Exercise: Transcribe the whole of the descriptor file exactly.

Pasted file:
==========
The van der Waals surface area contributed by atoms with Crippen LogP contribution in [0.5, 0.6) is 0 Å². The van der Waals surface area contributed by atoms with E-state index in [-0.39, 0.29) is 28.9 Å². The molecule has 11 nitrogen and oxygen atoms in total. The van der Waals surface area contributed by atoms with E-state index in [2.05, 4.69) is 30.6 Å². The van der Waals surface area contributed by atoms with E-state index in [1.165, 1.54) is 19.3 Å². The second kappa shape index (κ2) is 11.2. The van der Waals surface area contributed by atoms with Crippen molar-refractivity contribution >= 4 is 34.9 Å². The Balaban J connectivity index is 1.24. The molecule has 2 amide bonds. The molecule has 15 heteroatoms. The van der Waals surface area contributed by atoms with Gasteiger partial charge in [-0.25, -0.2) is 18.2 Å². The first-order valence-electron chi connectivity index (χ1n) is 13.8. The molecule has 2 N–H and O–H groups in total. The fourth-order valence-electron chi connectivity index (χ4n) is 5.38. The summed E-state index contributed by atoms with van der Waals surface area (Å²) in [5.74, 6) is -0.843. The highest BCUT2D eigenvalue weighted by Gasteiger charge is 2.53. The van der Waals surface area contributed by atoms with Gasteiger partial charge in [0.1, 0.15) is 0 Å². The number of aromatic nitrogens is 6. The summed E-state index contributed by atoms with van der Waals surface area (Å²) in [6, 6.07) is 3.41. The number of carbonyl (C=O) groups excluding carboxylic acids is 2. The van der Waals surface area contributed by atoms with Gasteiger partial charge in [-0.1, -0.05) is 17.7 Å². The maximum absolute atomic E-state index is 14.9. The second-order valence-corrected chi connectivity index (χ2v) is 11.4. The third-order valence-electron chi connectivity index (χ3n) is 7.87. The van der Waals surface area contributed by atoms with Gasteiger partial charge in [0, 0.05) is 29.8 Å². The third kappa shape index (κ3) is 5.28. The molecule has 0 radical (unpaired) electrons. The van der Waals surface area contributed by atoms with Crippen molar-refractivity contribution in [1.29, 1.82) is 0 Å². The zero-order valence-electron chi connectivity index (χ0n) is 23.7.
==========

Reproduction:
The van der Waals surface area contributed by atoms with Crippen LogP contribution in [0.5, 0.6) is 0 Å². The van der Waals surface area contributed by atoms with E-state index in [-0.39, 0.29) is 28.9 Å². The molecule has 11 nitrogen and oxygen atoms in total. The van der Waals surface area contributed by atoms with E-state index in [2.05, 4.69) is 30.6 Å². The van der Waals surface area contributed by atoms with E-state index in [1.165, 1.54) is 19.3 Å². The second kappa shape index (κ2) is 11.2. The van der Waals surface area contributed by atoms with Crippen molar-refractivity contribution >= 4 is 34.9 Å². The Balaban J connectivity index is 1.24. The molecule has 2 amide bonds. The molecule has 15 heteroatoms. The van der Waals surface area contributed by atoms with Gasteiger partial charge in [-0.25, -0.2) is 18.2 Å². The first-order valence-electron chi connectivity index (χ1n) is 13.8. The molecule has 2 N–H and O–H groups in total. The fourth-order valence-electron chi connectivity index (χ4n) is 5.38. The summed E-state index contributed by atoms with van der Waals surface area (Å²) in [5.74, 6) is -0.843. The highest BCUT2D eigenvalue weighted by Gasteiger charge is 2.53. The van der Waals surface area contributed by atoms with Gasteiger partial charge in [0.1, 0.15) is 0 Å². The number of aromatic nitrogens is 6. The summed E-state index contributed by atoms with van der Waals surface area (Å²) in [6, 6.07) is 3.41. The number of carbonyl (C=O) groups excluding carboxylic acids is 2. The van der Waals surface area contributed by atoms with Gasteiger partial charge in [-0.1, -0.05) is 17.7 Å². The maximum absolute atomic E-state index is 14.9. The second-order valence-corrected chi connectivity index (χ2v) is 11.4. The third-order valence-electron chi connectivity index (χ3n) is 7.87. The van der Waals surface area contributed by atoms with Gasteiger partial charge in [0, 0.05) is 29.8 Å². The third kappa shape index (κ3) is 5.28. The molecule has 0 radical (unpaired) electrons. The van der Waals surface area contributed by atoms with Crippen molar-refractivity contribution in [1.29, 1.82) is 0 Å². The zero-order valence-electron chi connectivity index (χ0n) is 23.7.